Hot topics dominate first Anchorage Assembly meeting of 2023
Mayor updates city on snowplowing progress, revised homelessness strategy, Assembly contract approval veto
ANCHORAGE, Alaska (KTUU) - The agenda was packed, just like the chambers at Tuesday’s Anchorage Assembly meeting as Mayor Dave Bronson spoke about recent hot-button issues in the city, including snow removal and Anchorage’s homeless population.
The meeting began with Bronson providing an update on snow removal in the Anchorage area, an issue that has left some residents frustrated due to delays in getting roads cleared in a timely manner.
“Crews continue to work on hauling and widening efforts, currently the average is approximately 1,600 loads per day,” Bronson said. “Crews have hauled snow day and night for 25 days out of 30, taking only Christmas, New Years, and a couple other days off.”
Bronson also officially announced Tuesday that he’s directed his team to move forward with a plan to help ensure no one is left in the cold, verbally supporting the transition of the Golden Lion Hotel into low-income housing, a plan he had previously opposed.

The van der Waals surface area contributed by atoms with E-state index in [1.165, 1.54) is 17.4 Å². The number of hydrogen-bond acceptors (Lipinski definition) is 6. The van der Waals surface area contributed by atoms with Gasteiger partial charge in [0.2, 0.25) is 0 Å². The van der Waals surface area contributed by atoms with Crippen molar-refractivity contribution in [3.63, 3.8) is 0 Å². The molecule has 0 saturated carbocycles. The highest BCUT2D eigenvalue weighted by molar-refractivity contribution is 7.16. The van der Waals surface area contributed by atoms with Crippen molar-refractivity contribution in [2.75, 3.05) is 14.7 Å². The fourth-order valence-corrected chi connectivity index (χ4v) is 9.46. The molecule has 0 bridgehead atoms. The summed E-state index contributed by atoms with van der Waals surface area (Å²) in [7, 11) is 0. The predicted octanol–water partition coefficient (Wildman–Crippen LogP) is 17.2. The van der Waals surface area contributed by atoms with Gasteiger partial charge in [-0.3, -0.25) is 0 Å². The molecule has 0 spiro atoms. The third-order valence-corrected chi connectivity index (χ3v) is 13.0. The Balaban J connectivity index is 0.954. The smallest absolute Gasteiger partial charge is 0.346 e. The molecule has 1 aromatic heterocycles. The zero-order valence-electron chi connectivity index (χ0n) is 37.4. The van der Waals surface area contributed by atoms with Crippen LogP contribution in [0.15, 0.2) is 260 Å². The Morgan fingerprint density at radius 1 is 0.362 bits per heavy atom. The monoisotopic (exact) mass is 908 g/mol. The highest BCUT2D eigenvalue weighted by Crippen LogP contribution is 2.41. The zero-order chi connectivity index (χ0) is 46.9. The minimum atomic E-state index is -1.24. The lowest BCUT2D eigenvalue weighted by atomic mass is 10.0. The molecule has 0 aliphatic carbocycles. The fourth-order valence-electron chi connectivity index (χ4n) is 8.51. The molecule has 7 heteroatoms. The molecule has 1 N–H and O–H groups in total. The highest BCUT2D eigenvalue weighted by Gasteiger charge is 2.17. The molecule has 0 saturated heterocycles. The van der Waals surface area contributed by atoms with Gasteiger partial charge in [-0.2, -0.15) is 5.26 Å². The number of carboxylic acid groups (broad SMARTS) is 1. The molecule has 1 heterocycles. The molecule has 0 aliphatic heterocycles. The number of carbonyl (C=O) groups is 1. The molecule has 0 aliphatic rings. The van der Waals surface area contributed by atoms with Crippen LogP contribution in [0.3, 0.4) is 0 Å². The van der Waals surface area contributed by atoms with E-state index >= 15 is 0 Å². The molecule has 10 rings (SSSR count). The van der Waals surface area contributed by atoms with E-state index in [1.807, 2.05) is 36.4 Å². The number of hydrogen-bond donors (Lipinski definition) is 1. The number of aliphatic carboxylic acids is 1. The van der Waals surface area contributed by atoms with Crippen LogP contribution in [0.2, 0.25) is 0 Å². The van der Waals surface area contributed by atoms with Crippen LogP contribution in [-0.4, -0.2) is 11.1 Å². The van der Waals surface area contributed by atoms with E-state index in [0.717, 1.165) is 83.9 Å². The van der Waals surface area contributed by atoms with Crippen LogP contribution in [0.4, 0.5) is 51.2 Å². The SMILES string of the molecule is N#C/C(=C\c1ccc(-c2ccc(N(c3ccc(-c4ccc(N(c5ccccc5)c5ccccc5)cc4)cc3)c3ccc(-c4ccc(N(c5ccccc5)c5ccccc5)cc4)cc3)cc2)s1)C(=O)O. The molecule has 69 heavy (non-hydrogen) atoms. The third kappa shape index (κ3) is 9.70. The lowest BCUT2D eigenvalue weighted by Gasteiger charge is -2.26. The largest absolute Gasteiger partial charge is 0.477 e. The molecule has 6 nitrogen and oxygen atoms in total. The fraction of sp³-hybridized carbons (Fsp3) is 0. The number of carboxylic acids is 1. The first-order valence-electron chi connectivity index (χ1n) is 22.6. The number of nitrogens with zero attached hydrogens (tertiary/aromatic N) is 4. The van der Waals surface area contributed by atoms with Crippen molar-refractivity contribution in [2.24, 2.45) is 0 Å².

“(We will) implement a plan that allows the former Golden Lion Hotel to be used in an efficient and legal manner that helps as many people as possible,” Bronson said. “I’m committed to working with our community partners and the Anchorage Assembly to quickly bring this resource online.”
The Assembly also voted to override a mayoral veto of an ordinance requiring Assembly approval of contracts. The only votes to maintain the mayor’s veto came from Assembly members Kevin Cross, Jamie Allard and Randy Sulte.
“We also have a few interesting ballot propositions for the voters as well — there’s one dealing with the marijuana tax and there’s one dealing with the MOA trust fund, so I think those will be interesting ones for us to deliberate and decide if they’re good enough to send to the voters,” Assembly member Felix Rivera said.
The Assembly did not get to all items on bond proposals Tuesday night, instead opting to give residents more time for public testimony at the next Assembly meeting scheduled for Jan. 24, as the deadline for ballot propositions for the April municipal election is that same day.
Tuesday night also marked Allard’s last Assembly meeting as a member before she heads to Juneau to begin her new job in the state legislature.
“As I leave and take the oath of office in Juneau, I hope to continue to work with the Assembly to further what is good, what is responsible, and what is productive for our community and our great state,” Allard said.
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